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- To: JAN92@uno.cc.geneseo.edu
- Subject: macros...
- From: Steve Strassmann <firstname.lastname@example.org>
- Date: Wed, 8 Apr 1992 13:11:00 -0500
- Cc: info-mcl
Welcome to the world of macros. Like most sharp-edged tools, you
should use them sparingly and with care.
Here's something like what I think you wanted:
? (defmacro b-tree-insert (tree element)
(cond ((not (boundp tree))
`(defvar ,tree (make-node ,element)))
`(setf ,tree (b-tree-insert-aux ,tree ,element)))
`(b-tree-insert-aux ,tree ,element))))
? (defvar foo '(23 (e 1) (g 1)))
? (defvar my-tree nil)
? (macroexpand-1 '(b-tree-insert my-tree foo))
(B-TREE-INSERT-AUX MY-TREE FOO)
? (macroexpand-1 '(b-tree-insert some-completely-new-tree foo))
(DEFVAR SOME-COMPLETELY-NEW-TREE (MAKE-NODE FOO))
Here's a few things to watch out for:
. Notice I used DEFVAR instead of SETF to introduce a new variable.
DEFVAR also declares the variable to be special.
. It's better to make the argument have a meaningful name like
"element" instead of "foo". This makes your code easier to read.
. It's handy to use backquote and comma (` and ,) to make up lists
for macros to return. Use MACROEXPAND-1 and MACROEXPAND to check
out the results.
But I guess the most important thing is, always ask yourself,
why are you using macros at all? Usually, it's to save typing, which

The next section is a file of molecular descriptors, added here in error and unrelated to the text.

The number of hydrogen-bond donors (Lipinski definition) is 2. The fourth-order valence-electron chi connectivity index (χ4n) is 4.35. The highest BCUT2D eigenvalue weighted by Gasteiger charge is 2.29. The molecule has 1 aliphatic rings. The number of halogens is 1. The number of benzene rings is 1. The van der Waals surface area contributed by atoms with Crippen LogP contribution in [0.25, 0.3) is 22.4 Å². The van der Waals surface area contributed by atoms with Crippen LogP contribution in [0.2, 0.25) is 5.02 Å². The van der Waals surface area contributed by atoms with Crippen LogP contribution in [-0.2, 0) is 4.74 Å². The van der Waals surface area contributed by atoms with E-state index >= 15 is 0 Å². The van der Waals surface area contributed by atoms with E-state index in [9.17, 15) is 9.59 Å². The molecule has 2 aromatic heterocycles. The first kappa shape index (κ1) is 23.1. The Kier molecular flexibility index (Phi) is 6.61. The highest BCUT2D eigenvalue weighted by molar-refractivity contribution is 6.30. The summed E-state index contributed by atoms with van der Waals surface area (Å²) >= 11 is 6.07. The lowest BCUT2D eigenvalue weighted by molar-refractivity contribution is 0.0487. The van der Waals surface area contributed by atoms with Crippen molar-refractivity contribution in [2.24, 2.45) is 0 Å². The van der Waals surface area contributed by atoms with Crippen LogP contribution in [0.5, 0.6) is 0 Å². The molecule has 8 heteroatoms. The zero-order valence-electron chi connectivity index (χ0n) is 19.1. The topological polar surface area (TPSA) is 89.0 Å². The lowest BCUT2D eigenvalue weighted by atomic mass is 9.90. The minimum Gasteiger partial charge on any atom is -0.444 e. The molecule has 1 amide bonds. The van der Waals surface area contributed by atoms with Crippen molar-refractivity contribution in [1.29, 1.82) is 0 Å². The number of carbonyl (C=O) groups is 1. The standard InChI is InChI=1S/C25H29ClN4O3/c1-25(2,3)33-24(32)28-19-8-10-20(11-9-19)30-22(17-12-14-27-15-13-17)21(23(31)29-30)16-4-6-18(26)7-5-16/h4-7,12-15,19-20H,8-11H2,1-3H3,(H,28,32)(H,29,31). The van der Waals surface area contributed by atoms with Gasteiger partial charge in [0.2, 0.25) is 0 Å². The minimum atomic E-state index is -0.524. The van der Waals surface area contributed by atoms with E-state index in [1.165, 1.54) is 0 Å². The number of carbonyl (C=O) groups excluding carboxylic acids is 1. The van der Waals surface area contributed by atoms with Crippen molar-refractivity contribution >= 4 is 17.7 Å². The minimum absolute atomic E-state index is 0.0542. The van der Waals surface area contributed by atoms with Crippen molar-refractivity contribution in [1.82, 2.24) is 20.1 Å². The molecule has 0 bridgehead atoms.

in this case is to avoid having to type a quote in front
of your variable names. Here's a function that does pretty much
the same thing, only you have to quote the TREE arg when you call
it. Notice the use of SET instead of SETF.
(defun b-tree-insert (tree element)
"TREE is a symbol whose value is a tree."
(cond ((not (boundp tree))
(set tree (make-node element)))
(set tree (b-tree-insert-aux (symbol-value tree) element)))
(b-tree-insert-aux (symbol-value tree) element))))
And you invoke it with:
(b-tree-insert 'my-tree foo)
Using a function instead of a macro also means it's easier to
write functions which call it, such as this one:
(defun update-records (tree &rest records)
(dolist (record records)
(b-tree-insert tree record)))
If B-TREE-INSERT were a macro, you might save yourself a little typing,
but then it's a pain to write functions which pass around trees and
call B-TREE-INSERT. Also, you should watch out about when the
(BOUNDP TREE) test is performed: if B-TREE-INSERT is a macro, it's
performed when you compile UPDATE-RECORDS, which is wrong.
My final piece of advice is this: you're trying to tackle two
conceptually different tasks here. One part is all the b-tree
stuff, getting the inserting and lookup to work right. The other
part is managing the names of variables, which is the defvar
and set stuff. In the long run, I think you'll find it
easier to write a library of b-tree routines that make no
assumptions about the names of trees. They just make and
modify trees, but never call set or setf or anything.
Once that code works nicely, you'll find it's much more elegant
to do the variable-name management in your application, maybe
with some differently-named functions. You'll find that you can even
re-use the b-tree code in future (more ambitious) projects
and they'll continue to work cleanly.